For us the word ‘church’ inevitably means in the first place the building. So the question: ‘are you going to Church today?’ means are you going to the building on Waterloo Road or wherever? Secondly, the word ‘church’ conjures up the organization: synods, committees, bishops, priests, and so on. Thirdly, it suggests the different denominations: the Roman Catholic Church, the Anglican Church, the Lutheran Church, etc. When we hear the word ‘church’ then we hear a mixture of all three with the first, the building, predominating.
All of which is highly ironic as when those to whom St Paul was writing heard this word they would have not heard any of these three meanings. What is more they couldn’t hear any of these three meanings. It was simply impossible for them to do so.
Firstly, for many years, Christians simply did not own any buildings. Not only did they not have the financial resources to do so, as they were often a persecuted group, owning property was not an option.
This is very difficult for us to understand as the church building has taken on an existence of its own. Not only do we see the building as the place where the Church meets, the building has become the Church. Even to the extent that we are sometimes more concerned about the building than we are the people who meet in it!
The first Christians, however, met in the houses of those rich enough to afford one, or in small groups in apartment buildings, or in the open air, wherever, in fact, they could gather in reasonable safety.
Secondly, again, for many years organization was relatively basic. There was some structure within the different Christian groups, but not much between them. The idea, for example, of forming Mission Committees would have been something they would never have thought of. Mission, after all, was something you did!
Thirdly, although there were arguments and disagreements - and we see them happening from the very beginning - the assumption was that Christians should be united not divided. The idea of Christians being divided into different groups, separate to one another, would, again, have been unimaginable. It was 1,000 years before there was a formal split in the Church and that was between the Church in the West and the Church in the East. It was another 500 years before the Church split in the west.
This year, 2017, is the 500th anniversary of that split, and it is a subject we will have cause to return to. ‘Celebrations’ have been in the planning for many years. I, for one, will not be celebrating. I see the Anglican Church, the denomination to which I belong, for example, as a necessary evil. I do not see the continued institutionalized division in the body of Christ as something to be proud of.
No, when St Paul wrote the word ‘church’, he was referring to small groups of people scattered throughout the Roman Empire meeting when they could, where they could, to share their faith, eat a meal together, and support one another. And yet St Paul says it is through these few powerless and numerically small and socially weak groups that God had decided to make his wisdom known to the rulers and authorities in the heavenly places. This might have seemed ridiculous were it not for the fact that these Christians, though few in numbers, believed that Christ had triumphed over all powers and authorities and now ruled over all.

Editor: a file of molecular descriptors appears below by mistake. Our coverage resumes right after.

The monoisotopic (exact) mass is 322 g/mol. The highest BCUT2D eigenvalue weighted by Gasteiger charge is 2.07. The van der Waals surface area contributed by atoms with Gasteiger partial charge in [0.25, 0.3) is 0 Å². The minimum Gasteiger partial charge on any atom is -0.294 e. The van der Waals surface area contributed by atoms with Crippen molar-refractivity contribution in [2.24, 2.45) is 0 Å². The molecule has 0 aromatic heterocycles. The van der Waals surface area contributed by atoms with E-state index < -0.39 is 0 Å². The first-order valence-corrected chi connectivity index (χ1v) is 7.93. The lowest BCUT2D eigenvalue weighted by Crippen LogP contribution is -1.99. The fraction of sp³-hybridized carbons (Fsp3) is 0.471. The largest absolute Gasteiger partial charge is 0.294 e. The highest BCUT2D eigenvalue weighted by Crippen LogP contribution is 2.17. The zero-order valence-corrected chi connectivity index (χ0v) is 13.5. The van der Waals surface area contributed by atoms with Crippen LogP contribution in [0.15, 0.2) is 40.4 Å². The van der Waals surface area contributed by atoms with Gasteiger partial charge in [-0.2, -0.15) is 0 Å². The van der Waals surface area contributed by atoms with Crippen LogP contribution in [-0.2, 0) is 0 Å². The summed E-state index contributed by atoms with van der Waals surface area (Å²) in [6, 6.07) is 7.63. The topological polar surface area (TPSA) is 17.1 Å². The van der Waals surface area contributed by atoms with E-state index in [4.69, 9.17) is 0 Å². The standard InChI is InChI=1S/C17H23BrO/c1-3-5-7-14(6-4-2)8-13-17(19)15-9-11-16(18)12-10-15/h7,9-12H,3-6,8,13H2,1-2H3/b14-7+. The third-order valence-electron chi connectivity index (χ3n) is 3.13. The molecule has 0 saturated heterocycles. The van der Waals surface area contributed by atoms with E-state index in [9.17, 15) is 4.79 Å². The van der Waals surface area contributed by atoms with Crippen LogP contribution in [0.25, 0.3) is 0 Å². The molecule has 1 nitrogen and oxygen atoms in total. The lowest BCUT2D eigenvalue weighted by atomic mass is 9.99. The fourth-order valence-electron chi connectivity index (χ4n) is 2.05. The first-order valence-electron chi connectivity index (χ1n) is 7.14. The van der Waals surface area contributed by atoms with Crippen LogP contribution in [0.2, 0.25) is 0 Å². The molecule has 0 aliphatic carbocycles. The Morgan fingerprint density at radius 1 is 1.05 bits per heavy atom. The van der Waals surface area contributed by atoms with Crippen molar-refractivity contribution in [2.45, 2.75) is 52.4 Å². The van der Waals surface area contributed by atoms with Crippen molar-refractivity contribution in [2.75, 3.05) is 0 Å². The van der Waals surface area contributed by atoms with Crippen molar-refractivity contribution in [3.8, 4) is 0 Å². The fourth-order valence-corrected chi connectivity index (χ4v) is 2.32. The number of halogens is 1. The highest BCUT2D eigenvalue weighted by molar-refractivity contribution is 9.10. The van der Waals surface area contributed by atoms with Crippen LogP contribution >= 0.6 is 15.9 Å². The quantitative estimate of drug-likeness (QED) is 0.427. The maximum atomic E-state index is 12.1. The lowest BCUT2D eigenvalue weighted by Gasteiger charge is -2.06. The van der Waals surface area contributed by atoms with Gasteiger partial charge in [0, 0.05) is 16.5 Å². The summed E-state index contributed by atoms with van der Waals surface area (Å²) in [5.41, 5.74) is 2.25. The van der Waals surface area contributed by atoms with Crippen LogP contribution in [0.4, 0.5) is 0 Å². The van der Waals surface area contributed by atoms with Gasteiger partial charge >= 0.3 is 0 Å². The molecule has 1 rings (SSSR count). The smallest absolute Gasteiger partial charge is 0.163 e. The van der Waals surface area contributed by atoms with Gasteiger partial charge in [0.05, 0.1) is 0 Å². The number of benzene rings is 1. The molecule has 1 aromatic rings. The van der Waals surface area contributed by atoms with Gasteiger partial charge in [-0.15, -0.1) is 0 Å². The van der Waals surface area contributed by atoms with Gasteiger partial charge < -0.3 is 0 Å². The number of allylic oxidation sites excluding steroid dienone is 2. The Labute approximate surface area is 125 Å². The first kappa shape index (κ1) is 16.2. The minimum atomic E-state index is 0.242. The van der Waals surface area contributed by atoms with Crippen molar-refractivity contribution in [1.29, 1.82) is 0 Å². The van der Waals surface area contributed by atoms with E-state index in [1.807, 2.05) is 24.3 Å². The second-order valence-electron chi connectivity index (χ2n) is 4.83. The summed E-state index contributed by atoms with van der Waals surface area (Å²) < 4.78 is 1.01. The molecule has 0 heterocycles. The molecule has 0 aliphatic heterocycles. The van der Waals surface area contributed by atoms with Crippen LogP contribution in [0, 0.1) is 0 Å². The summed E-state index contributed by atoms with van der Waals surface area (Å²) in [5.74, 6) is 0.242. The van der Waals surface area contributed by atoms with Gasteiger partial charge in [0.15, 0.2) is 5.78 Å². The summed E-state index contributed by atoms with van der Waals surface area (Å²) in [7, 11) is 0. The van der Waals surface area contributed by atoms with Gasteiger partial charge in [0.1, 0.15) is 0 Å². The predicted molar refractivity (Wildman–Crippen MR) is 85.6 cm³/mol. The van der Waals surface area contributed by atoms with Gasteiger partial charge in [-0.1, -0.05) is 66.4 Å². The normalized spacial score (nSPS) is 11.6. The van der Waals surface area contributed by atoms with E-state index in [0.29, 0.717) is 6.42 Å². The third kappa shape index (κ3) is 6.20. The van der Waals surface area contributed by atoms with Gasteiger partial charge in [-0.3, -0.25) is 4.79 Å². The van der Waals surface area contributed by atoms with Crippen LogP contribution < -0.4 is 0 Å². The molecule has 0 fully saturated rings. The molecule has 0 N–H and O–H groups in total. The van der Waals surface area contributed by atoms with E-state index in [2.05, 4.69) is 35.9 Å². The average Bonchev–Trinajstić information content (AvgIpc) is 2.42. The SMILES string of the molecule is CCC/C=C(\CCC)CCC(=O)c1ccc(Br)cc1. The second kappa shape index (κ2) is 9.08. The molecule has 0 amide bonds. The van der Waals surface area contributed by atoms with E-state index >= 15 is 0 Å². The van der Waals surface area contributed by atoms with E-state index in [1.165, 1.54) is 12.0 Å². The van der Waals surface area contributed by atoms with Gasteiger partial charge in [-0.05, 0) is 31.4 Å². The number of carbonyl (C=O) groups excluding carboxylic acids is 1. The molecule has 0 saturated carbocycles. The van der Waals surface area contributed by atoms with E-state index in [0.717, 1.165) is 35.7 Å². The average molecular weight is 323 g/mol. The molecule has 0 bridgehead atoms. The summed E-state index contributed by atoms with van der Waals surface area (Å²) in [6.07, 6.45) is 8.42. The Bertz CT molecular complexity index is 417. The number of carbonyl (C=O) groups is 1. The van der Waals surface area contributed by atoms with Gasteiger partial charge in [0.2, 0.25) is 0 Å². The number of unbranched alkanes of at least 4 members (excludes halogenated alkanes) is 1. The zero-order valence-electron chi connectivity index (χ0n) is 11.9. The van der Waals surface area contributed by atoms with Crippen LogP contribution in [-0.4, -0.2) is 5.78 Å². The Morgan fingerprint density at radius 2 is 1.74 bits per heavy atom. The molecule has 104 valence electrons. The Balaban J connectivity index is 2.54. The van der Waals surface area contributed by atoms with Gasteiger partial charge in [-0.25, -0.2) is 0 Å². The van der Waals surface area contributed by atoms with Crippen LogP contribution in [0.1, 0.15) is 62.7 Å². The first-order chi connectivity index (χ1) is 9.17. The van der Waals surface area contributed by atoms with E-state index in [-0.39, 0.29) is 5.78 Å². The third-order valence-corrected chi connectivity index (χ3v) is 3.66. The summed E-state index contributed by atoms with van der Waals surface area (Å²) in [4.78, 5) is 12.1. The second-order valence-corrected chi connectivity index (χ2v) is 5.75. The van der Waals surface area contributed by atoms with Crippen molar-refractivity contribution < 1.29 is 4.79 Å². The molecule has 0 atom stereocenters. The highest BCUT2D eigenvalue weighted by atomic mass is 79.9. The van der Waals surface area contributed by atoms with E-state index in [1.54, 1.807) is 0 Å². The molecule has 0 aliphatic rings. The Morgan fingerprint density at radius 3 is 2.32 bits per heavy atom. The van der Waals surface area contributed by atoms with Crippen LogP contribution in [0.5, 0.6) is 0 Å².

That they believed this is itself amazing. Roman imperial power was everywhere to be seen. At times, it was turned directly against the Christians and they suffered the most terrible persecution, but still they continued to believe that the real power lay not with Rome, but with the Lord who they believed was with them whenever and wherever they gathered in his name.
In many parts of our world the Church is in decline and morale is low. This is especially true in the developed world. The Church of England, for example, continues to experience a serious falling in numbers.
It is common in this situation for people in the Church to look back to the days when the Church appeared to be more powerful and successful, to a time when it had more influence in and on society. Of course, that power was often a delusion: a false power. The power we are called to exercise, however, is altogether different.
We are to make known the wisdom of God in its rich variety to the ‘rulers and authorities’ NOT, notice, on earth, but in the heavenly places. How on earth - you may ask – are we to do that?
First of all, by ridding ourselves of any aspiration to earthly political power. By seeing that real power is spiritual and resides with our Lord, who, says St Paul, has blessed us with every spiritual blessing in the heavenly places (Ephesians 1:3). God, says St Paul, has raised Christ and seated him in these heavenly places where he rules over all things for the sake of the Church, which St Paul then goes on to define as Christ’s body (Ephesians 1:20-23).
Secondly, by ridding ourselves of all the false notions of what the Church is and by rediscovering that it is we, you and I gathered here this morning, who are the Church, the body of Christ. It is you and I made of flesh and blood who are God’s building, his house, and not any made of brick and mortar however special they may be.
And then, thirdly, by proclaiming the Gospel of Christ: telling people what God has done in Christ and how forgiveness and new life are to be found in him. In doing this we make it possible for people to escape all the false powers that hold them captive and to become instead members of the body of Christ.
It is when we do this that we fulfil God’s plan for us as his people and it is then that we make known his wisdom. A wisdom always opposed to the wisdom of this world and its rulers.
‘Now to him who by the power at work within us is able to accomplish abundantly far more than all we can ask or imagine, to him be glory in the church and in Christ Jesus to all generations, forever and ever. Amen.’ (Ephesians 3:20-21)